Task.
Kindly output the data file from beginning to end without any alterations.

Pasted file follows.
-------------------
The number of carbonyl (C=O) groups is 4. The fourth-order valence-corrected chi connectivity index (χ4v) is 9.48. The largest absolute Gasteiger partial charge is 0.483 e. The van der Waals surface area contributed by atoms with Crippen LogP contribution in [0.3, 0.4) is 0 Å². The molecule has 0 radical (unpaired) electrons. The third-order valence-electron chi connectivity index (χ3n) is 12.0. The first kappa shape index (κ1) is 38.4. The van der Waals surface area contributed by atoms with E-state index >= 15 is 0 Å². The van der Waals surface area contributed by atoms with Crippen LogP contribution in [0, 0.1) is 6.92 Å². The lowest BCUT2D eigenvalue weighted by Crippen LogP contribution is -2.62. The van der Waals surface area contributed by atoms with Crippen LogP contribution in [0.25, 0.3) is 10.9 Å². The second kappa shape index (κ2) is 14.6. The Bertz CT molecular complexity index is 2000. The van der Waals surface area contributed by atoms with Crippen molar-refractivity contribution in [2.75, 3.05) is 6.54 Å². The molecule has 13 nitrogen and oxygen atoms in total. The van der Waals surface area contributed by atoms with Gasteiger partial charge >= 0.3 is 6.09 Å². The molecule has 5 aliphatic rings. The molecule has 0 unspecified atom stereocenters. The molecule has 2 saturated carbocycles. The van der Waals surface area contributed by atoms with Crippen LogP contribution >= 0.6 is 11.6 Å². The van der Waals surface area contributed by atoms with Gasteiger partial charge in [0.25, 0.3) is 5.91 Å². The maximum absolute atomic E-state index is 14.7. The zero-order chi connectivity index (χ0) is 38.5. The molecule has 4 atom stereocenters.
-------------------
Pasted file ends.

The number of carbonyl (C=O) groups is 4. The fourth-order valence-corrected chi connectivity index (χ4v) is 9.48. The largest absolute Gasteiger partial charge is 0.483 e. The van der Waals surface area contributed by atoms with Crippen LogP contribution in [0.3, 0.4) is 0 Å². The molecule has 0 radical (unpaired) electrons. The third-order valence-electron chi connectivity index (χ3n) is 12.0. The first kappa shape index (κ1) is 38.4. The van der Waals surface area contributed by atoms with E-state index >= 15 is 0 Å². The van der Waals surface area contributed by atoms with Crippen LogP contribution in [0, 0.1) is 6.92 Å². The lowest BCUT2D eigenvalue weighted by Crippen LogP contribution is -2.62. The van der Waals surface area contributed by atoms with Crippen LogP contribution in [0.25, 0.3) is 10.9 Å². The second kappa shape index (κ2) is 14.6. The Bertz CT molecular complexity index is 2000. The van der Waals surface area contributed by atoms with Crippen molar-refractivity contribution in [2.75, 3.05) is 6.54 Å². The molecule has 13 nitrogen and oxygen atoms in total. The van der Waals surface area contributed by atoms with Gasteiger partial charge >= 0.3 is 6.09 Å². The molecule has 5 aliphatic rings. The molecule has 0 unspecified atom stereocenters. The molecule has 2 saturated carbocycles. The van der Waals surface area contributed by atoms with Crippen LogP contribution >= 0.6 is 11.6 Å². The van der Waals surface area contributed by atoms with Gasteiger partial charge in [0.25, 0.3) is 5.91 Å². The maximum absolute atomic E-state index is 14.7. The zero-order chi connectivity index (χ0) is 38.5. The molecule has 4 atom stereocenters.